As a child, I remember how terrified I was by a rerun of the 1956 movie Invasion of the Body Snatchers, in which the lead character attempts to sound the alarm about a stealth alien invasion of Earth. In the final scene of the movie, mounting panic overcomes him as realizes that he is too late, and that the vehicles passing him by on the roadside are already carrying the alien pods that contain the seeds of humanity’s doom.
The movie was a widely interpreted as a cold war allegory, because it reflected how the public fear of infiltration of the United States by communists had been worked up into such a frenzy by Senator Joseph McCarthy that it empowered the government (for a while) to get away with taking repressive measures in response — measures that would never otherwise have been considered justified outside of wartime.
Although the red scare has passed, the public feeling of creeping terror about existential threats to our society, and the shrewd and calculating management of that feeling, remains part and parcel of contemporary politics today. So much so, that international relations scholars have a specific word used to describe what happens when governments manipulate public fear in this way: it’s called securitization.
When a public policy issue is not merely politicized, but securitized, it is constructed in such a way that authorities assert the right to take extraordinary and otherwise impermissible measures in response. Whatever the issue happens to be — it might be terrorism, ebola, or migration, for instance — if politicians are able to whip up enough hysteria about the threat that it poses to the integrity and long-term survival of our society, concerns about human rights, public debate, and due process can be hand-waved away. Too much is at stake — our lives, our liberty! And very often too: our children.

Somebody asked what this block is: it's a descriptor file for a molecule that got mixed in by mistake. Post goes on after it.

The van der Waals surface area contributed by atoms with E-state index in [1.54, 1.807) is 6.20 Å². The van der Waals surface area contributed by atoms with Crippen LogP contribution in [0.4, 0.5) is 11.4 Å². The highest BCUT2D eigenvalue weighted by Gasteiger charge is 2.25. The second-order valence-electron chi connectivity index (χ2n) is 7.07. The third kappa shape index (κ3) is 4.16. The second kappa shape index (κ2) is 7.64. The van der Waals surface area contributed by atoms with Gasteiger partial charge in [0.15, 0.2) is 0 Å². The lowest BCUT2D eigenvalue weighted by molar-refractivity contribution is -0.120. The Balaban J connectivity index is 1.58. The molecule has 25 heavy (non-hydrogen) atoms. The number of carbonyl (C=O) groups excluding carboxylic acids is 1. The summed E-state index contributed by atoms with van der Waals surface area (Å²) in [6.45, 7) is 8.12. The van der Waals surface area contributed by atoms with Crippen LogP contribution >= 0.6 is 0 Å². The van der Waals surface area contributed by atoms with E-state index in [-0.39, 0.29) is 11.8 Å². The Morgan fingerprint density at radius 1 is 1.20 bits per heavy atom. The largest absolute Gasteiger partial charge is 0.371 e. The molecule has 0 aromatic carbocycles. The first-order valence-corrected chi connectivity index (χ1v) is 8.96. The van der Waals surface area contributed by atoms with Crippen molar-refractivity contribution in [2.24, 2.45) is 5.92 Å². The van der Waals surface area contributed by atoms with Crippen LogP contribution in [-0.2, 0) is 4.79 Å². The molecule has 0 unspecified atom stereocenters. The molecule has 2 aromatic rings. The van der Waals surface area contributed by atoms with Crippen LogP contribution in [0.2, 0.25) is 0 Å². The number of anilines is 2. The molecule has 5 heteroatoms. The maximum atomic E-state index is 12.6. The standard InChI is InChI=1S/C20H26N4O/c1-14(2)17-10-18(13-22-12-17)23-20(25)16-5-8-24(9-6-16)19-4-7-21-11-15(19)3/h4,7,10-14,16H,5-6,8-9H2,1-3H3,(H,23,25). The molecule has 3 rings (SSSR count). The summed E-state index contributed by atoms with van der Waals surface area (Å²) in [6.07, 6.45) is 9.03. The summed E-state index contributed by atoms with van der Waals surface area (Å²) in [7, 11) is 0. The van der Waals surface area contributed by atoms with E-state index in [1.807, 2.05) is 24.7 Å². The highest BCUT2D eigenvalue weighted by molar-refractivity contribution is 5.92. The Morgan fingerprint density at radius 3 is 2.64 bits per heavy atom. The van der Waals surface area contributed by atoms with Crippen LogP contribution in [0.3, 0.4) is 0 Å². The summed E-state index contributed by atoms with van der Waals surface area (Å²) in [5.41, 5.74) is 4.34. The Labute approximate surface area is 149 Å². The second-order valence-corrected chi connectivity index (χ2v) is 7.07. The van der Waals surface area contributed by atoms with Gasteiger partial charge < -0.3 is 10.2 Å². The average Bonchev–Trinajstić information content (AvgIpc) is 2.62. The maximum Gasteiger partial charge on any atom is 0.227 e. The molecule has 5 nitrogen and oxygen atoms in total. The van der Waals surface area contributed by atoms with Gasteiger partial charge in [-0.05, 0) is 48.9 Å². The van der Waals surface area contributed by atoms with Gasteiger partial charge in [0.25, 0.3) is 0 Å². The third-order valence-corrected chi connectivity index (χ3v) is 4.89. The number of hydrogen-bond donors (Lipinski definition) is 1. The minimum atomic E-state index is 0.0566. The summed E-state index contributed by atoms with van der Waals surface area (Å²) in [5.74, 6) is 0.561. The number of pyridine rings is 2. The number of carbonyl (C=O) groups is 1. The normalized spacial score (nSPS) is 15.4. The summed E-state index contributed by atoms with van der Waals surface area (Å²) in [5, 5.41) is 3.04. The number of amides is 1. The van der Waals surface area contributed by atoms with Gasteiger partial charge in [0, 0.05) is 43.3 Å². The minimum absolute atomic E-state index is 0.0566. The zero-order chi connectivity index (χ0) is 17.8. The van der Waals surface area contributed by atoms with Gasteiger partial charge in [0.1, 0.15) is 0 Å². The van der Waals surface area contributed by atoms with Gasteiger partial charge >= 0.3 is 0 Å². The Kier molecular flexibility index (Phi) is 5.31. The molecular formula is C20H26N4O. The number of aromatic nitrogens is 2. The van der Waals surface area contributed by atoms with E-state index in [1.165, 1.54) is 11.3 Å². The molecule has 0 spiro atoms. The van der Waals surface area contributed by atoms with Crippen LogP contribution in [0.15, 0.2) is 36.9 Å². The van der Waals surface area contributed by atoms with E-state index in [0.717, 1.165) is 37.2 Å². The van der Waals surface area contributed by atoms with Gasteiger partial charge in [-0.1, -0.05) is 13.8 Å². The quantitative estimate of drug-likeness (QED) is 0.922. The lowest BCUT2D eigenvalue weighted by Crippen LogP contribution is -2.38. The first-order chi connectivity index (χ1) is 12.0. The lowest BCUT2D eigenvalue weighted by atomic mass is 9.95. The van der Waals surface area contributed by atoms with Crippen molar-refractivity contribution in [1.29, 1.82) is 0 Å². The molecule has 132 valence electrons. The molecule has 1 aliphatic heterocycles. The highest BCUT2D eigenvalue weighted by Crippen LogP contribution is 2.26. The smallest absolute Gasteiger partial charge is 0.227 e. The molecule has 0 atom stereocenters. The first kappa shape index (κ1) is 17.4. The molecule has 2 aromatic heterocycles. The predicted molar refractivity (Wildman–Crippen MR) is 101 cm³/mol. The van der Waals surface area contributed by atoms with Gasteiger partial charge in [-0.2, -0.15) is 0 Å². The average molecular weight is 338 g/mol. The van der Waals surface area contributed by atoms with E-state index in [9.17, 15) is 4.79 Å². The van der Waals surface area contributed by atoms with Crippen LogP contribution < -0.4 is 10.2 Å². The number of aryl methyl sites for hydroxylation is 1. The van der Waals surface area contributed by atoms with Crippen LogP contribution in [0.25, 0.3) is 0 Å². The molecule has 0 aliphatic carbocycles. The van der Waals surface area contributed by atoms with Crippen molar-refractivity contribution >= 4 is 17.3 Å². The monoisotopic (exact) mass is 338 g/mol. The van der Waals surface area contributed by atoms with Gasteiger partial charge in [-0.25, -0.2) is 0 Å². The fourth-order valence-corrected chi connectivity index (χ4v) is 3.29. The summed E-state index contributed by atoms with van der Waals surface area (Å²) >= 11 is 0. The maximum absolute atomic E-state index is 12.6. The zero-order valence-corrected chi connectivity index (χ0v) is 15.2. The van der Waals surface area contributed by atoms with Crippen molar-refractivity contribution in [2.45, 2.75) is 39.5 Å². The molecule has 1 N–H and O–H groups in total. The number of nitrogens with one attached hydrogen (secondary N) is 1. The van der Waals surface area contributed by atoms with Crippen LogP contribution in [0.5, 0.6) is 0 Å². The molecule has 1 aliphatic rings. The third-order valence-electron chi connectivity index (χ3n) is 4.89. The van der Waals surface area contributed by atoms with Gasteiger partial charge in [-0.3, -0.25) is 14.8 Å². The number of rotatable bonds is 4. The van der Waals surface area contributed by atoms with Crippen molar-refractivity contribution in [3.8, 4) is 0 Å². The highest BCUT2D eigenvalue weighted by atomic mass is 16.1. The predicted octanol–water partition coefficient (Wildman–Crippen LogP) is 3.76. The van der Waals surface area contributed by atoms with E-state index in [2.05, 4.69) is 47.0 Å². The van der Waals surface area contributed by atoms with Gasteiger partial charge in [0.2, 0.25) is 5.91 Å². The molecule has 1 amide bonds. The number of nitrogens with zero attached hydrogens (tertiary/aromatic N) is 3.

So it is that we often observe this pattern of rhetoric when child protection laws are put forward. It is quite right that we should do all that we can constitutionally do to protect children from sexual abuse, and that the political process should be a part of this. It’s also normal that politicians will selectively use the evidence that supports laws that they favor. But a healthy political process is one in which that evidence is at least open for debate, and in which the effects of proposed laws on our rights and freedoms as a society are carefully scrutinized.
These democratic safeguards are frequently bypassed when it comes to child protection laws, because of how child sexual abuse is securitized; framed as an existential threat that has to be purged from society at any cost. This construction of the issue transforms Congress from what should be a sober, deliberative legislative body — a filter for the views of the people, as Alexander Hamilton would have it — into a mirror of a society in moral panic, willing to accept with a minimum of scrutiny almost any measure that purports to address the problem.
Proponents of such laws know this full well, which is why they invest heavily in fueling and manipulating the moral panic that gives child protection this privileged status in political discourse. One way in which they do this is by playing on emotions, rather than evidence — and since child protection involves very strong emotions anyway, all that might be needed to push a law over the line might be the performative retelling of the story of the victim chosen to be the law’s public face (Megan’s Law, the template for America’s ubiqituous, although ineffective, sex offender registration laws, is a good example of this).